April 12, 2013

Some resorts support bed tax


SARANAC LAKE — Resort managers say they support a bed tax in Franklin County but want clarification about how their booked reservations at agreed-upon rates would be handled.

Jacob Kipping, assistant general manager of The Point in Saranac Lake, said he has accepted deposits for reservations into 2015 for accommodations that cost between $1,500 and $2,990 a night.

He has more than a dozen such clients booked already and says he should not have to go back and change the price they locked in so the 5 percent bed tax can be added.

Mary Gach, general manager at Ampersand Bay Resort and Boat Club in Saranac Lake, said the same situation applies to her guests, who book ahead and pay a minimum of $200 a night to a maximum of $3,400 a week to stay.

County Attorney Jonathan Miller is expected to look into the issue and report back to legislators.

Kipping and Gach were among the few people who attended a second series of public hearings on the county’s proposed bed tax, which needs approval from the State Legislature and Gov. Andrew Cuomo in order to be enacted.

Those attending included Nicole Brownell, owner of Gauthier’s Saranac Lake Inn on the Essex County side of Saranac Lake, who participates in bed-tax collection there.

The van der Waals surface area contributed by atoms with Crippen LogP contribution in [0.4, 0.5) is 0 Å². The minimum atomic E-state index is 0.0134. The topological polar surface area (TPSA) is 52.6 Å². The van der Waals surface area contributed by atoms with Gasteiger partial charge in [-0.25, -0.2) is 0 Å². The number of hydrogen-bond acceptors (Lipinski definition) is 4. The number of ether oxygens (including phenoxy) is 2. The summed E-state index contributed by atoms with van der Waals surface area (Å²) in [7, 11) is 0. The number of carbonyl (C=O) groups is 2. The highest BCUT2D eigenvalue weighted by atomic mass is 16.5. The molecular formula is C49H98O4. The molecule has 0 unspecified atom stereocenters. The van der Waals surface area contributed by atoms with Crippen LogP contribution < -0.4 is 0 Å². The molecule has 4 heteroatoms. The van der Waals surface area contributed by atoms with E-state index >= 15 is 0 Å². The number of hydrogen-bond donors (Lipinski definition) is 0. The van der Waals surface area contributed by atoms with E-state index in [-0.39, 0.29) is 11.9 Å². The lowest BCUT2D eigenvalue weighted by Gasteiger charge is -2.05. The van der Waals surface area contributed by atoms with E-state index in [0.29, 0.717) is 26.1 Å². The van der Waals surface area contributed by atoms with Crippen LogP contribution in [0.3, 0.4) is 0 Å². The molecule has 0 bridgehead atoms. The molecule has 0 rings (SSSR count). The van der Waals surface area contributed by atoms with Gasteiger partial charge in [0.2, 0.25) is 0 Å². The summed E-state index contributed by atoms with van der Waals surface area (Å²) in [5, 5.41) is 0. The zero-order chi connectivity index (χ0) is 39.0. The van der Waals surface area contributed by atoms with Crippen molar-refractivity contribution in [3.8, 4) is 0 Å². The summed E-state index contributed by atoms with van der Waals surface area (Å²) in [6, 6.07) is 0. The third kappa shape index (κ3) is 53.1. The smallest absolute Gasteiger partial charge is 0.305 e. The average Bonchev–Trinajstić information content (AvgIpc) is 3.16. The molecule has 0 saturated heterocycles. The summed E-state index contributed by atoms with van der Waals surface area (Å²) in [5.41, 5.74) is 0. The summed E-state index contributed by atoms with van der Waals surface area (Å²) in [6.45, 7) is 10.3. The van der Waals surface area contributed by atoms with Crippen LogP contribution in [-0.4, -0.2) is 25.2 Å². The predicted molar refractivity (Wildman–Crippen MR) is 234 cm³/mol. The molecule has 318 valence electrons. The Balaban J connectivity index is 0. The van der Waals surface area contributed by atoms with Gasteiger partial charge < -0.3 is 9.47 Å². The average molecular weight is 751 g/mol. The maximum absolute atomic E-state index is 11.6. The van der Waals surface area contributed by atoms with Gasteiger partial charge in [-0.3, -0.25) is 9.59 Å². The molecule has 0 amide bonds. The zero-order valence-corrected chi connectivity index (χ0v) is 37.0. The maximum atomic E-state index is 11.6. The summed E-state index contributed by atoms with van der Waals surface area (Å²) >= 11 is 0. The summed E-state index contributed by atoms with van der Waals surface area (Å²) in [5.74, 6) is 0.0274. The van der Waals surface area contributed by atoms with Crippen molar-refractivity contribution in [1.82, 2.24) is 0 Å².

She said she has never had her guests complain about the added rate and that her business gets a lot of benefit from the promotions and advertising funded through the 3 percent bed tax.

Brownell brought along a one-page form that accommodation owners file to report their bed-tax income quarterly. She said the process is easy.

She was especially pleased about the destination marketing done by the Regional Office of Sustainable Tourism, which promotes Saranac Lake and Essex County. She said ROOST boosted her business by creating visitor-stay packages and opening her to business workshops and added exposure she never had before.

Jim Murnane, owner of Best Western Mountain Lake Inn, said the marketing funding raised through bed tax “has been incredibly beneficial, and I don’t see how Franklin County can say no to this.”

He said the few complaints he has heard are from places that plan larger tour groups, but most customers realize “it’s the cost of doing business, and they expect it. They’re not put off by it at all.”

Email Denise A.